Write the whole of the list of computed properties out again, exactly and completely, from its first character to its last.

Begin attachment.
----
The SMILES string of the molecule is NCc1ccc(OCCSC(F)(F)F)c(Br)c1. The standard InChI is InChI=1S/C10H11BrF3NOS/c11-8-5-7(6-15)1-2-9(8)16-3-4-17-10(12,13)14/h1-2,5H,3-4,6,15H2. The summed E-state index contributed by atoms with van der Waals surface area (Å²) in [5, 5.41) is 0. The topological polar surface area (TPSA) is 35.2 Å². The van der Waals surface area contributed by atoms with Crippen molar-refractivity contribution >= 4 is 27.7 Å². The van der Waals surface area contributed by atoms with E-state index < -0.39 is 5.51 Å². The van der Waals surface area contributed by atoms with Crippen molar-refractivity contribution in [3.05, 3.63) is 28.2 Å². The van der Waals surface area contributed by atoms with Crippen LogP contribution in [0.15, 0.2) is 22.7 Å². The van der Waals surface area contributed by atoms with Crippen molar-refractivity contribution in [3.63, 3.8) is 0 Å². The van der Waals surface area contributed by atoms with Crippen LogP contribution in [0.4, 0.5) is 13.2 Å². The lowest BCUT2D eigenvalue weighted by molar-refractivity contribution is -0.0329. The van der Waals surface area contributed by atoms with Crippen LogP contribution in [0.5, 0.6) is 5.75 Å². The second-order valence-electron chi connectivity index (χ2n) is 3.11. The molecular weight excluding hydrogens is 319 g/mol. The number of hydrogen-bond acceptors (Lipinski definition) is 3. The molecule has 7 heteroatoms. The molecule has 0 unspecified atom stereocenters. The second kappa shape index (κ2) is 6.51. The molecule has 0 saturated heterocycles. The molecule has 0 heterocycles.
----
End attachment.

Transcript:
The SMILES string of the molecule is NCc1ccc(OCCSC(F)(F)F)c(Br)c1. The standard InChI is InChI=1S/C10H11BrF3NOS/c11-8-5-7(6-15)1-2-9(8)16-3-4-17-10(12,13)14/h1-2,5H,3-4,6,15H2. The summed E-state index contributed by atoms with van der Waals surface area (Å²) in [5, 5.41) is 0. The topological polar surface area (TPSA) is 35.2 Å². The van der Waals surface area contributed by atoms with Crippen molar-refractivity contribution >= 4 is 27.7 Å². The van der Waals surface area contributed by atoms with E-state index < -0.39 is 5.51 Å². The van der Waals surface area contributed by atoms with Crippen molar-refractivity contribution in [3.05, 3.63) is 28.2 Å². The van der Waals surface area contributed by atoms with Crippen LogP contribution in [0.15, 0.2) is 22.7 Å². The van der Waals surface area contributed by atoms with Crippen molar-refractivity contribution in [3.63, 3.8) is 0 Å². The van der Waals surface area contributed by atoms with Crippen LogP contribution in [0.4, 0.5) is 13.2 Å². The lowest BCUT2D eigenvalue weighted by molar-refractivity contribution is -0.0329. The van der Waals surface area contributed by atoms with Crippen LogP contribution in [0.5, 0.6) is 5.75 Å². The second-order valence-electron chi connectivity index (χ2n) is 3.11. The molecular weight excluding hydrogens is 319 g/mol. The number of hydrogen-bond acceptors (Lipinski definition) is 3. The molecule has 7 heteroatoms. The molecule has 0 unspecified atom stereocenters. The second kappa shape index (κ2) is 6.51. The molecule has 0 saturated heterocycles. The molecule has 0 heterocycles.